Another major difference was in the social influences domain. Nurses did not describe social influences, such as the opinion or care practice of colleagues, as an enabler to implementation of the EMS. Nurses were focused on improving their individual performance and preferred to stay away from poor performers as opposed to creating a supportive network to enhance HH practice. The individuality of nursing performance has previously been described in the nursing literature [33]. Despite careful evidence on appropriate levels of HH and staff performance, [11,33] it appears that this knowledge was not translated to staff and administrators in this practice setting. Both administrators and nursing staff in this study and others did not know how often staff perform HH or the level of performance at the unit or facility level, nor do they know the acceptable HH compliance rates [34]. When developing the implementation plan, the integration of anonymous group data in the individual performance reports and the discussion of these data in the educational sessions with the individual participants might create a heightened awareness of one’s own performance compared to others [18,22,35]. The apparent differences between administrators and nurses in regards to several barriers and facilitators toward HH points to an intervention implementation strategy that will need to focus on the provision of support and mentoring for the nurses, rather than solely improving the frequency of HH [18,35].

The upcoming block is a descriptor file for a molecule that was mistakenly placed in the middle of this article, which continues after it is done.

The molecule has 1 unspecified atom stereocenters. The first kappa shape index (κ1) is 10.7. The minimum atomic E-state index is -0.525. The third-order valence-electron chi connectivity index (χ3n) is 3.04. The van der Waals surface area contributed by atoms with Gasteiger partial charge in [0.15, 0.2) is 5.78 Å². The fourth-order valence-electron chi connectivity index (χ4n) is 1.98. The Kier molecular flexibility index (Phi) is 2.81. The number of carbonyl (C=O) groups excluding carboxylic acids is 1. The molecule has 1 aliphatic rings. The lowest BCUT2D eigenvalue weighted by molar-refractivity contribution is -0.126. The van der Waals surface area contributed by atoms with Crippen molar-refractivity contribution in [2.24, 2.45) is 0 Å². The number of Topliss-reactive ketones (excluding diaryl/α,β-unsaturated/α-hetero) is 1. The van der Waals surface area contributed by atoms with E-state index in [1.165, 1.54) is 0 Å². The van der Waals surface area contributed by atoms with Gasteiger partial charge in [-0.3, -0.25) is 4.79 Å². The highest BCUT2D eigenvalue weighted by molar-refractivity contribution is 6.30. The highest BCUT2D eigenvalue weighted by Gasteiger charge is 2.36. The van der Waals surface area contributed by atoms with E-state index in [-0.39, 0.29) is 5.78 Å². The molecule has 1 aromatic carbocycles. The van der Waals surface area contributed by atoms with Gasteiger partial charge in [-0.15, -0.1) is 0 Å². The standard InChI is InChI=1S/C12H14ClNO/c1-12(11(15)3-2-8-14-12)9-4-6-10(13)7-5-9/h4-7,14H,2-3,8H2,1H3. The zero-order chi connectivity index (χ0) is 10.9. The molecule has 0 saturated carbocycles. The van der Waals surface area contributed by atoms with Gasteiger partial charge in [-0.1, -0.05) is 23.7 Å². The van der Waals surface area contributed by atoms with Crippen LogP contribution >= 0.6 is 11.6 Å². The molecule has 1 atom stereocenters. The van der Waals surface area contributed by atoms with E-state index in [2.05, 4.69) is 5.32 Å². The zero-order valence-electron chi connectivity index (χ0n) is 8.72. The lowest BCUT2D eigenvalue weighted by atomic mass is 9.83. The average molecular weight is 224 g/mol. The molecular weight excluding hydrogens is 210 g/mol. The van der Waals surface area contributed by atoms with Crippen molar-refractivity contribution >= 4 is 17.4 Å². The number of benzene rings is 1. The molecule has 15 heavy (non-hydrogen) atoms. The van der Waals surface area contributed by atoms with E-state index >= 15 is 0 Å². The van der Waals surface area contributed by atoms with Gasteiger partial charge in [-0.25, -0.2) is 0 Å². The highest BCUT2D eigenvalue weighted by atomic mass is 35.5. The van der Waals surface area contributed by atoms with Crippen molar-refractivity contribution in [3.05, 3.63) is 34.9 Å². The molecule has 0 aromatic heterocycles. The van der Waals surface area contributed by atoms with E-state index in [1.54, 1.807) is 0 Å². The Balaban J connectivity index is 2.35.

Based on the data, the next step in the EMS intervention implementation needs to consist of identifying behavior-change techniques that target these specific determinants, such as self-monitoring of performance, graded goal setting and improving HH practice, and modeling and demonstration of behaviors by others [20-22,35]. Norms can be addressed by modeling/demonstration of behaviors by others; social processes of encouragement, pressure, and support; and prompts, triggers, cues [35,36]. Another behavior-change technique that will be considered during the intervention implementation is the use of the EMS data to create “social influences in order to enhance the uptake [36]. Weekly individual performance data reports will include a graph that indicates other participants’ overall compliance data to compare personal data against the levels in the group. During individual meetings with the participant, specific information on how to increase HH, various techniques for increasing HH (prompts, triggers, cues), and suggestions on how to change the behavior will be provided [18].

Limitations identified in this research include potential social desirability bias, the use of a simple coding scheme, and the small sample from one hospital unit. Further research is required to validate and refine this theoretical framework and the coding procedure [24]. Specific areas of interest for this research are related to identifying the most important determinants or behaviour-change domains, so as to guide the selection of which determinants to address and/or which of the techniques to adopt when implementing an intervention. It would also be beneficial to explore the relationship between the domains. If the awareness or skills are improved, would this change affect beliefs or capabilities? Lastly, it is important to note that despite the overall agreement within the nurses’ sample, the responses represent perceptions and not actual skills or knowledge. This was clearly demonstrated when all nurses claimed they had sufficient knowledge of HH guidelines, yet there was a clear gap in HH knowledge when asked specifically about HH skills. This suggests that relying on only perceptions is not sufficient and could negatively impact the implementation of the intervention.

Significance